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Socialising With Sclero



The few friends we have remain our friends no matter what! I guess what I'm trying to say is, although we don't have very many these days, the ones we have understand that I'm no longer the person I once was physically -- confusing isn't it?


Before succumbing to this awful condition, we socialised with a huge circle of so-called friends. I became ill and, well, quite frankly we were dropped like a stone.

I couldn't believe how people we considered close buddies closed the door! I'm not saying we had the plague or anything but it sure felt like it. I often felt like painting an X on my front door and wander round moaning, "Unclean, Unclean."


Of course I held on to my dearest friends (without them I would have found life very difficult indeed) but they were my personal friends, not family friends. The days we went out in couples, dare I say got drunk in each other's company, and spent many weekends away from home are well and truly in the past. We found ourselves looking for new friends who would accept my predicament.


3 years ago we went to Kefalonia, just before the surgery that was to start the longest road I've ever climbed. There we met a circle of friends with whom we have stayed in contact to this present day. Last weekend we visited the ones we kept in touch with most, Terry and Tracey, who have become our closest friends. A short trip over the Pennines into Yorkshire and we had a wonderful day. Just before we set off on our journey, they rang to see what I could eat. Armed with recent information there really wasn't a lot I could eat so I said, "Ice cream." We arrived just after 2 pm with welcoming arms and a quip from Tracey " Oooh lass, you're a bag of bones." In we went and out came the ice cream. There was every flavour you could think of and ones that you could never have contemplated, even strawberry cheesecake! We all sat round scooping ice cream on our spoons and joking that this was the strangest dinner we'd ever had!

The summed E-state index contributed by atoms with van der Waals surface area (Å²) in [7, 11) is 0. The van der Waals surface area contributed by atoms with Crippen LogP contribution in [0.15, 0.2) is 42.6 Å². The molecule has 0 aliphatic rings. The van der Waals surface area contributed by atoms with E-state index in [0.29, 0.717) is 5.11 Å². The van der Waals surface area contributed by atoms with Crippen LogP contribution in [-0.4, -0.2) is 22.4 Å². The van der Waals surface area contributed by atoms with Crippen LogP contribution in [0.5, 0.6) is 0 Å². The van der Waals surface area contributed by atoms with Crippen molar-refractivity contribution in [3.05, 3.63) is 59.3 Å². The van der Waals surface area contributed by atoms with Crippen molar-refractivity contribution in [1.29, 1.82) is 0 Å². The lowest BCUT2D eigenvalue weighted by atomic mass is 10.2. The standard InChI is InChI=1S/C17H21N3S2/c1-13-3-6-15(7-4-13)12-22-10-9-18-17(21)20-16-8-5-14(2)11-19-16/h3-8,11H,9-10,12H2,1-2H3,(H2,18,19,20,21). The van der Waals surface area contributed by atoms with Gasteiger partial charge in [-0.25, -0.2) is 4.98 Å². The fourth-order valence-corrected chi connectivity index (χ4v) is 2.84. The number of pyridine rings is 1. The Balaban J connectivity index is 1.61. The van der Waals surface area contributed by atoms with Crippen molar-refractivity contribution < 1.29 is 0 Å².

With sclero you have to find friends that accept you for the way it is, not sympathising. Maybe it's hard to accept that I'm no longer Good old Barbs, the one who could make a fool out of herself, the one who was first up for a laugh, the one who could stand the longest on a night out with the girls, and perhaps the most important one of all, the one who was a soft touch when it came to paying. I don't know, but the more I think of those days the more I realise that they were'nt our friends at all.


Life moves in mysterious ways. We have genuine friends now who see me as Good old Barbs for different reasons. My condition doesn't spoil our friendship and although we ate ice cream (and I have to say that I felt a little guilty) we get along without any mention of my illness and life is like it always was. I guess socialising with sclero is different but it's not the end. I like to think it's a new beginning -- new life, new friends!


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